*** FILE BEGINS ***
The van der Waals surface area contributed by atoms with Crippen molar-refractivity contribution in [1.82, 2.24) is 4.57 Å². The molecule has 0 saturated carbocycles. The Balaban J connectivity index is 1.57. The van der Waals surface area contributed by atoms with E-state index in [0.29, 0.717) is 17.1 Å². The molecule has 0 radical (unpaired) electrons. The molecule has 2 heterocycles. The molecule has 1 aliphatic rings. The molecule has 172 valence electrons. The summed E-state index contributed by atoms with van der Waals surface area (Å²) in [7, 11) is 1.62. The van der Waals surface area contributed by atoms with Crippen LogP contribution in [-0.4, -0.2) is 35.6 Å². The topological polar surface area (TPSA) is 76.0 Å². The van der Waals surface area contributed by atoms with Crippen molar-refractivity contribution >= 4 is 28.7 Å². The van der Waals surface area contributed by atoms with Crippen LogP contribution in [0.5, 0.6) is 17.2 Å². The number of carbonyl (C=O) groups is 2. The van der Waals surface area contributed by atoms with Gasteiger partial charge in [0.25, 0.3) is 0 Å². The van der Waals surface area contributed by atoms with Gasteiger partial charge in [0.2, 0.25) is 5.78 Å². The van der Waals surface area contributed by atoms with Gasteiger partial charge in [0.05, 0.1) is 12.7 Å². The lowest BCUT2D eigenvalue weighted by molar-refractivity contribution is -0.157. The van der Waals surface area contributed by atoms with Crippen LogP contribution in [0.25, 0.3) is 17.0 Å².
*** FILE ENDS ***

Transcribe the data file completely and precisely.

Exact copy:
The van der Waals surface area contributed by atoms with Crippen molar-refractivity contribution in [1.82, 2.24) is 4.57 Å². The molecule has 0 saturated carbocycles. The Balaban J connectivity index is 1.57. The van der Waals surface area contributed by atoms with E-state index in [0.29, 0.717) is 17.1 Å². The molecule has 0 radical (unpaired) electrons. The molecule has 2 heterocycles. The molecule has 1 aliphatic rings. The molecule has 172 valence electrons. The summed E-state index contributed by atoms with van der Waals surface area (Å²) in [7, 11) is 1.62. The van der Waals surface area contributed by atoms with Crippen LogP contribution in [-0.4, -0.2) is 35.6 Å². The topological polar surface area (TPSA) is 76.0 Å². The van der Waals surface area contributed by atoms with Crippen molar-refractivity contribution >= 4 is 28.7 Å². The van der Waals surface area contributed by atoms with Crippen LogP contribution in [0.5, 0.6) is 17.2 Å². The number of carbonyl (C=O) groups is 2. The van der Waals surface area contributed by atoms with Gasteiger partial charge in [0.25, 0.3) is 0 Å². The van der Waals surface area contributed by atoms with Gasteiger partial charge in [0.2, 0.25) is 5.78 Å². The van der Waals surface area contributed by atoms with Gasteiger partial charge in [0.05, 0.1) is 12.7 Å². The lowest BCUT2D eigenvalue weighted by molar-refractivity contribution is -0.157. The van der Waals surface area contributed by atoms with Crippen LogP contribution in [0.25, 0.3) is 17.0 Å².